The Phi Kappa Psi fraternity house at the University of Virginia has been reinstated after the Charlottesville Police Department found that it was not the scene of a 2012 gang rape, as Rolling Stone reported in November. “We welcome Phi Kappa Psi, and we look forward to working with all fraternities and sororities in enhancing and promoting a safe environment for all,” U-Va. President Teresa A. Sullivan said in a statement.

In an e-mail to the Associated Press, Charlottesville Police Capt. Gary Pleasants made clear that the department’s investigation into Rolling Stone’s allegations continues — and hasn’t proven that the “assault did not occur.”

The Rolling Stone story, titled “A Rape on Campus,” claimed that a freshman named Jackie was raped by seven men in September 2012 at the Phi Kappa Psi house. That local police and the university have cleared the fraternity comes as little surprise, given the debunking information that came out in the weeks after the story landed. As reported by The Washington Post, friends of Jackie’s who rushed to her aid on the night of the alleged assault said that she didn’t “specifically identify” a fraternity as the site of her assault.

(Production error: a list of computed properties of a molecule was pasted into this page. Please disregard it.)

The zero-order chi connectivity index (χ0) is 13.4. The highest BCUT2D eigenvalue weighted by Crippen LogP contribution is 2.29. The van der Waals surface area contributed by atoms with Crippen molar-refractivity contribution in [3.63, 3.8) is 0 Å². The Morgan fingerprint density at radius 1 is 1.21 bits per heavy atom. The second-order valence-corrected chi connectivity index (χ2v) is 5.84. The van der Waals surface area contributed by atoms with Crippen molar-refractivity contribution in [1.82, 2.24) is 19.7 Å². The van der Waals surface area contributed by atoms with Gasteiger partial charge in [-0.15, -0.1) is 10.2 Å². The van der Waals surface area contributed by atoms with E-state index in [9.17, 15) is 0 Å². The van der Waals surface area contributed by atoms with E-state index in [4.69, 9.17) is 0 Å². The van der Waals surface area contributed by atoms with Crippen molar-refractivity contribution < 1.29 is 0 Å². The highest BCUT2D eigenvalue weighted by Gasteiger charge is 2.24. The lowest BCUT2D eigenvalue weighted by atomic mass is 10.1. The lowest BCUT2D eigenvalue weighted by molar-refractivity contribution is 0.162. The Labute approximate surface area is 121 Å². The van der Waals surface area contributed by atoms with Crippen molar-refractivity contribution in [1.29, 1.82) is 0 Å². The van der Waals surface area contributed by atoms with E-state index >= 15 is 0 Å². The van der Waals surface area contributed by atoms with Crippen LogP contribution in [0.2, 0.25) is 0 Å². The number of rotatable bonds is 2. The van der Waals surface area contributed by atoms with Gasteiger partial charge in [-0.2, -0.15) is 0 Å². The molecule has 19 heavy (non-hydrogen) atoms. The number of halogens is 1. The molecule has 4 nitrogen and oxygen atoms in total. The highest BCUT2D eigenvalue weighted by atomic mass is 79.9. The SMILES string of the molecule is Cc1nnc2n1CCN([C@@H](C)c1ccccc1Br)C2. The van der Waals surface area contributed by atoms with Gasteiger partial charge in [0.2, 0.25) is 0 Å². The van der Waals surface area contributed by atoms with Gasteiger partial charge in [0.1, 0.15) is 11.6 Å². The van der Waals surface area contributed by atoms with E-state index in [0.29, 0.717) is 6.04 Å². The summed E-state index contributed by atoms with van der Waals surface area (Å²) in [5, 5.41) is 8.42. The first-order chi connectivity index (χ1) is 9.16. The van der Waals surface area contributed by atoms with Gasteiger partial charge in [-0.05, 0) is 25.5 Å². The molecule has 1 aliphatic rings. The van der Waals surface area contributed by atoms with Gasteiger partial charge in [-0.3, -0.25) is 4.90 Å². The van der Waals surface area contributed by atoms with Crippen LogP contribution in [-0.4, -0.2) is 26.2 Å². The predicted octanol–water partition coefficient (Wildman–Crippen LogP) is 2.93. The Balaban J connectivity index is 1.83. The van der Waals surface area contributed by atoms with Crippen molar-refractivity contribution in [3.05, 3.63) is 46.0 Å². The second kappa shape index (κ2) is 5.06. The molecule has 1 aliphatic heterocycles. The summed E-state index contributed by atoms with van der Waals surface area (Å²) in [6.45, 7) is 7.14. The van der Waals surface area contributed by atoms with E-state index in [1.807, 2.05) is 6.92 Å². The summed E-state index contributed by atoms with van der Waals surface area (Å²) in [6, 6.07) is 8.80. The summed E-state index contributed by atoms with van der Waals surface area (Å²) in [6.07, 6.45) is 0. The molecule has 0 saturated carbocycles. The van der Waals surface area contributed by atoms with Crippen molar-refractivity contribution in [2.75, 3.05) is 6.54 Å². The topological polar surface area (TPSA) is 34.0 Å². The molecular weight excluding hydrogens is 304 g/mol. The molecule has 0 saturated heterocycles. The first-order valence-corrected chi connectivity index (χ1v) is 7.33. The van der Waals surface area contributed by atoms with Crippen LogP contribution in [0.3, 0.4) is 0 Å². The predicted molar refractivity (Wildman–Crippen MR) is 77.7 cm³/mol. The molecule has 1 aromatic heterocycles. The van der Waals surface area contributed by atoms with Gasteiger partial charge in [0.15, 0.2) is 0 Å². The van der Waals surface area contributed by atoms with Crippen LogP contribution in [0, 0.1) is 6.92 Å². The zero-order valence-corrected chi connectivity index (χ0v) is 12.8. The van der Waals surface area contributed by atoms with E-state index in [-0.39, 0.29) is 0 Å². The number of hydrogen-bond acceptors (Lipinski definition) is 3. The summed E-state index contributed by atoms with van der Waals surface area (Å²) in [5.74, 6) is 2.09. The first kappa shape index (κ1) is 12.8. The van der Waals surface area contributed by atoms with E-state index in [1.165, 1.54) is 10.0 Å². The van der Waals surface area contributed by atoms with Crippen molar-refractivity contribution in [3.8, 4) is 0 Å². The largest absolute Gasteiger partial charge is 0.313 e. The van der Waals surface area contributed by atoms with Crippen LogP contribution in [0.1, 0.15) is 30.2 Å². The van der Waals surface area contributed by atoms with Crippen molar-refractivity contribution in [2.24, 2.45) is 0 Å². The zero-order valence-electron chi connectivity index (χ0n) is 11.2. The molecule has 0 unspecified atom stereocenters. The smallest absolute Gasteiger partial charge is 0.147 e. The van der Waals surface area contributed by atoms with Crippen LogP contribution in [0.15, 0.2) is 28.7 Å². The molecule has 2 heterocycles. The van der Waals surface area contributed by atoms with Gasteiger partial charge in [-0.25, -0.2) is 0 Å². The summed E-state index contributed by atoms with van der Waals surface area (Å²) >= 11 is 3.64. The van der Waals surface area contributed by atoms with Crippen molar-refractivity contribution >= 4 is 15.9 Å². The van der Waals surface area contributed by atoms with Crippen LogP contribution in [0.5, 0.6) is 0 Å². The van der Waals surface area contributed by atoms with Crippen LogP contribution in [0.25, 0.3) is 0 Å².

The Columbia Journalism School is currently reviewing Rolling Stone’s work on the story. As this blog has pointed out, the issues with the piece merely begin with the gang-rape scenario and wind through many other issues of reporting, sourcing and writing.

After the publication of “A Rape on Campus,” U-Va. fraternity activities were suspended and interested parties began working to reform how alcohol is distributed at social functions. To diminish the chances that drugs will get dropped into drinks, the changes ban kegs, require “sober brother monitors” at parties and ban “pre-mixed drinks, punches, or any other common source of alcohol.”

Examples of actual journalism rarely land with such impact.